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    Need for an integrated approach

    Fatih Özatay, PhD22 January 2009 - Okunma Sayısı: 1242

     

    We shall not pin our hopes upon individual solutions in the period of crisis we are going through. This fact was relevant even for four months earlier, but it is much more relevant today. There exist interrelated problems and there is a need for an economic program that will take into account and at least ease all of those problems - expecting that a program would completely resolve problems would not be realistic - so as to be able to reach the shore (2010).  To clarify the situation, I will enumerate the mentioned interrelated problems once more.

    Problem of external sources: First of all, the narrowing down of the global financial markets coupled with the ambiguity in expectations for the future and even for today diminish global flow of funds. In such a milieu, problem to obtain external loan arises especially for the corporate sector and to such extent for banks. While some have hard time in accessing loans under favorable terms, others, despite settling for harsh terms to a certain extent, cannot access ant loans at all.

    Problem of confidence:  Secondly, confidence worsens due to both the global crisis and earlier statements underestimating the problems encountered as well due to the fact there is not any announcement for a new economic program yet. And confidence problem leads to other problems or worsen the existing ones in turn.

    Problem of domestic credits: The third problem, which is closely related to the worsening of confidence, is that the banks request additional guarantees for the credits they provide due to their own problems (first problem - problem of transfer of funds abroad) and the fall in the asset values throughout Turkey as well because they are aware that the corporate sector will be affected negatively by the current state of affairs. Banks also recall the credits granted and show reluctance in offering new financial sources.

    Problem as regards the fall in commercial activities under exchange bills and debentures: The forth problem is that, forward transactions within the corporate sector stop due to the fall in confidence. The use of instruments like exchange bills, debentures and commercial credits fall down. Leading producers hesitate to sell goods to their main dealers and other dealers under payment via those instruments.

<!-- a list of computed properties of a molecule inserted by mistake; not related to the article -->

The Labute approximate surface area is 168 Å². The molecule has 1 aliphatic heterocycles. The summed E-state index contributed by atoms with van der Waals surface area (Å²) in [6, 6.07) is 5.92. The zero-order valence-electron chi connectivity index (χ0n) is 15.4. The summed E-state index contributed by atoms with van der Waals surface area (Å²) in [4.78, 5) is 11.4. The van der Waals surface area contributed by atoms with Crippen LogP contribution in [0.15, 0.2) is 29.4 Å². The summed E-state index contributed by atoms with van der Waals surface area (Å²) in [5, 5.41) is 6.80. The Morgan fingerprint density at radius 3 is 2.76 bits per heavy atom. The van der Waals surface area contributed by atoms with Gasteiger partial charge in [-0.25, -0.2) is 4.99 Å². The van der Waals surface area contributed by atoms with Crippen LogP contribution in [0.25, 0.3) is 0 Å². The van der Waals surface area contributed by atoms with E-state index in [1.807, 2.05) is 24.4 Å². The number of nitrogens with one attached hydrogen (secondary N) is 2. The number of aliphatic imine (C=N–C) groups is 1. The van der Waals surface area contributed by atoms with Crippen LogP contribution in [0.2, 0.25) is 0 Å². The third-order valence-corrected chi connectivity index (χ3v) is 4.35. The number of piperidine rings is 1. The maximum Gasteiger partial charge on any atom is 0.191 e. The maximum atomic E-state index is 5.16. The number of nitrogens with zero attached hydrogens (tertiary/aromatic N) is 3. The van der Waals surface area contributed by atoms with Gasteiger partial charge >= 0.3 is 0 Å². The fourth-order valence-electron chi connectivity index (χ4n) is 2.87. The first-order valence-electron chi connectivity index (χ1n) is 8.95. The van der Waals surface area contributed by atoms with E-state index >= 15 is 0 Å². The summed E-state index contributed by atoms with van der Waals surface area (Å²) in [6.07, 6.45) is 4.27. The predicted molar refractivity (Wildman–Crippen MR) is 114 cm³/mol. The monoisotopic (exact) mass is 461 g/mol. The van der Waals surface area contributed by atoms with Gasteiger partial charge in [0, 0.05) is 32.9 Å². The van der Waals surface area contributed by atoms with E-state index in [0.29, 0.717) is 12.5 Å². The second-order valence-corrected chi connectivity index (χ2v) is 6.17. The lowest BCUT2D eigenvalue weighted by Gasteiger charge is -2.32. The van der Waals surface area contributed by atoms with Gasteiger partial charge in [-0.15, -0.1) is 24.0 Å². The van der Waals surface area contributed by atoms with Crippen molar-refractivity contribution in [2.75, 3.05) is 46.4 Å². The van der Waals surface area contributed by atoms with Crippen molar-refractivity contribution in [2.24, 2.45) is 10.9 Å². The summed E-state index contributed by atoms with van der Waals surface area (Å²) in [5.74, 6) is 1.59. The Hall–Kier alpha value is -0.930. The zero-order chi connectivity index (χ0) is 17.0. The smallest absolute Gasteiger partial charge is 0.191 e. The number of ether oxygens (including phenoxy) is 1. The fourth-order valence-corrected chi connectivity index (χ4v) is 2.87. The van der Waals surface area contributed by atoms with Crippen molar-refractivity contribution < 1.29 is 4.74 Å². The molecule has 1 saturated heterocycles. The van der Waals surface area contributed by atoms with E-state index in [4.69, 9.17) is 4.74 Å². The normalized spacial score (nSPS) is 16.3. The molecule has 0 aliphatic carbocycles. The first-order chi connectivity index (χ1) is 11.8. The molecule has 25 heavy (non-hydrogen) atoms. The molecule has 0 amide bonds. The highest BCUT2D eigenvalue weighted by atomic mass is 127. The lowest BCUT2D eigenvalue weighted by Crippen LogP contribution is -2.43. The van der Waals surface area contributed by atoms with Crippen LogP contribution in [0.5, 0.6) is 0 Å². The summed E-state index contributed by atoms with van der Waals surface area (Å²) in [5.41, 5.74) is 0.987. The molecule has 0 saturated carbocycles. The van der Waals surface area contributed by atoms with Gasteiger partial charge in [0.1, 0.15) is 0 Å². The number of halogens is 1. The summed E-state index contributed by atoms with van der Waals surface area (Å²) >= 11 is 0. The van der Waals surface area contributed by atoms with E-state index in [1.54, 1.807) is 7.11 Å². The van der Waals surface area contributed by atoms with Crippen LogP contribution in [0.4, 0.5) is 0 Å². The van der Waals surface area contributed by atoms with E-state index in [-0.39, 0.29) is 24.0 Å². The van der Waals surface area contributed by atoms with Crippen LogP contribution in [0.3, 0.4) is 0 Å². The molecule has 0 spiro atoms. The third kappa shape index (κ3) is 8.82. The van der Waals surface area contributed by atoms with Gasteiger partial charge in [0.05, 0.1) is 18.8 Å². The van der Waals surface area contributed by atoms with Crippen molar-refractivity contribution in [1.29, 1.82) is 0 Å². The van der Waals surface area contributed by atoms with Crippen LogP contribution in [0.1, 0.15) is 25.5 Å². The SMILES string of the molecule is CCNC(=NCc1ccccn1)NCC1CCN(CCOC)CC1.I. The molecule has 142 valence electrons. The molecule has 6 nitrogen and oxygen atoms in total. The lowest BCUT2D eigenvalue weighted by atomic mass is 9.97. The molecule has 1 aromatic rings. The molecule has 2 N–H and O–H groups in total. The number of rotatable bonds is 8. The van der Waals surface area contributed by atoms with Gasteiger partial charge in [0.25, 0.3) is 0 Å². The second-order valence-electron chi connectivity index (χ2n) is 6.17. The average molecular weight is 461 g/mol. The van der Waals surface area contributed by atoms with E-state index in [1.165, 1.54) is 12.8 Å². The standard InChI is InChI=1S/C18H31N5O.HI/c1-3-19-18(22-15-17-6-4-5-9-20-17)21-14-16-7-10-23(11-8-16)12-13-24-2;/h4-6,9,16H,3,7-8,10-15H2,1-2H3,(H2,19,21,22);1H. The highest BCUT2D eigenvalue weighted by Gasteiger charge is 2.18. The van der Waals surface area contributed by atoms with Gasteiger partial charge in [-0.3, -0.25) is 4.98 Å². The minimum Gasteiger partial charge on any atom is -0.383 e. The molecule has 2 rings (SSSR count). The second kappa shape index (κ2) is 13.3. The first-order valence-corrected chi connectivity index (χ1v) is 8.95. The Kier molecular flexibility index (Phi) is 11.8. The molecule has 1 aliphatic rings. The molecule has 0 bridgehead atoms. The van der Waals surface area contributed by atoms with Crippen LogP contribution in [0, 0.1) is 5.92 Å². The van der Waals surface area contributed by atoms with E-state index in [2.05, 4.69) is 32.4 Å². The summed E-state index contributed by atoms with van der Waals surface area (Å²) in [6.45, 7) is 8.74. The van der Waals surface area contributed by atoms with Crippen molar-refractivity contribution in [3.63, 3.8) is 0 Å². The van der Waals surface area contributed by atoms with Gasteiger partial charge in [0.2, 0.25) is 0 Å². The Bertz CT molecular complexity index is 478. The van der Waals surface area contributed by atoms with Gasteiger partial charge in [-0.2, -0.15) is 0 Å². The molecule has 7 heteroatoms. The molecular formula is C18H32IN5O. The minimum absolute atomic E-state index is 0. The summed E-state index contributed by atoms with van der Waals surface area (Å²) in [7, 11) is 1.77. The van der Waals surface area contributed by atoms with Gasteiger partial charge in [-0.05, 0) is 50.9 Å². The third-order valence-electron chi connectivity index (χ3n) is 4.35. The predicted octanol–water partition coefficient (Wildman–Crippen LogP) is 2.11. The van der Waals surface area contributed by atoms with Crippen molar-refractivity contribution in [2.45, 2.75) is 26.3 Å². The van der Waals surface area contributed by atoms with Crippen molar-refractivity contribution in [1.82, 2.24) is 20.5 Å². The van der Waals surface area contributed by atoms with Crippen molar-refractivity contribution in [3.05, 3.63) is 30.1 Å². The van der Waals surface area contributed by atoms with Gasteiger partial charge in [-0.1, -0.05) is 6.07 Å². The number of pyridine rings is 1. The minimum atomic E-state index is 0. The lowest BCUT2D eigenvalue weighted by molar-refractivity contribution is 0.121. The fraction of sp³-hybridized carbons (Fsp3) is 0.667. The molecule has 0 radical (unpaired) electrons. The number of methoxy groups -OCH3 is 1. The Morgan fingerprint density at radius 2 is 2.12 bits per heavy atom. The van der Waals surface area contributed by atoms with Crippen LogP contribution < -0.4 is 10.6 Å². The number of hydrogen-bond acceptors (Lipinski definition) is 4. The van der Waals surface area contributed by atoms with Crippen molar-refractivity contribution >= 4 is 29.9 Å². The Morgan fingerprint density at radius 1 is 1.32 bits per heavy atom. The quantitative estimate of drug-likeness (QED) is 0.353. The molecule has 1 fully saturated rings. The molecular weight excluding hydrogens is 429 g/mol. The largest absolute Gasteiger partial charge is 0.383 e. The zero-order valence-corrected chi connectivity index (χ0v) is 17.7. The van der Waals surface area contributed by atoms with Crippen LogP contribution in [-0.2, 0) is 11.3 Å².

Problem of foreign demand: The fifth problem arises as follows: Global crisis leads to bankruptcies resulting in employee lay-offs and rise in unemployment at the global level.  Income levels decrease along with the fall in demand for goods and services. Surviving companies on the other hand, cut down production due to both having problem in obtaining credits and the decrease in demand. In turn, more people lose their jobs and encounter a fall in income resulting in a higher fall in demand. The mentioned developments highly threaten the companies and sectors engaging in export throughout the world. This is also the reason behind the fall in exports and thus, production of Turkey.
    Problem of domestic demand: In case of the sixth problem, demand falls due to the reasons listed in the previous item as well because of the worsening of confidence and narrowing of the credits. People that are not able to foresee the future climate postpones high-amount consumptions. People that are to make investments suspend the projects to review them again 'after a while', and consumers willing to spend have problem to obtain consumer credit. Investors that are willing to make investment or not able to suspend investment plans also have trouble in obtaining external or domestic credits. Thus, domestic demand falls down.

    Problem of capital: The seventh problem is related to capital adequacy, which is a dynamic concept. Enterprises, though they maintain strong level of capital, are under the risk of suffering from capital adequacy in the future in case aforesaid problems remain present.

    Problem of capital inadequacy to arise especially in the banking sector significantly worsens all of the problems stated above.

    Problem of interest and exchange rates: The eighth problem is that, no one is able to foresee the future of the interest rate and especially of exchange rates. And this considerably deepens the existing ambiguities and creates negative effects on domestic demand.

    Problem of budget inflexibility: The revenue items in the budget are to a high extent shaped in accordance with the changes in the national income of the current period. It means: Since Turkish economy will face negative growth in 2009, budget revenues will be eroded away.

    On the other hand, a considerable part of the budget expenditures are inflexible, meaning that the opportunity to retrench the expenditures and replace them with more demand-stimulating ones is limited though existent.

    All of these problems are interrelated. This is why a comprehensive economic program pursuing an integrated approach is required. For instance, if there is a risk for the bank capitals to erode away, banks will not offer any credit regardless of whether the government expands the scope of the credit guarantee system and warrant the obligations arising from the credits granted. Reciprocally; why would banks offer credits even they have adequate capital if they are afraid that credits will not be repaid?

    Or, if you have an inflexible budget, how much resource will you be able to transfer to improve domestic demand? How can you diminish the ambiguities related to exchange rate movements unless you ease the problem of external sources? Questions can go on like this, let us get back to this issue later.

     

    This commentary was published in Radikal daily on 22.01.2009

     

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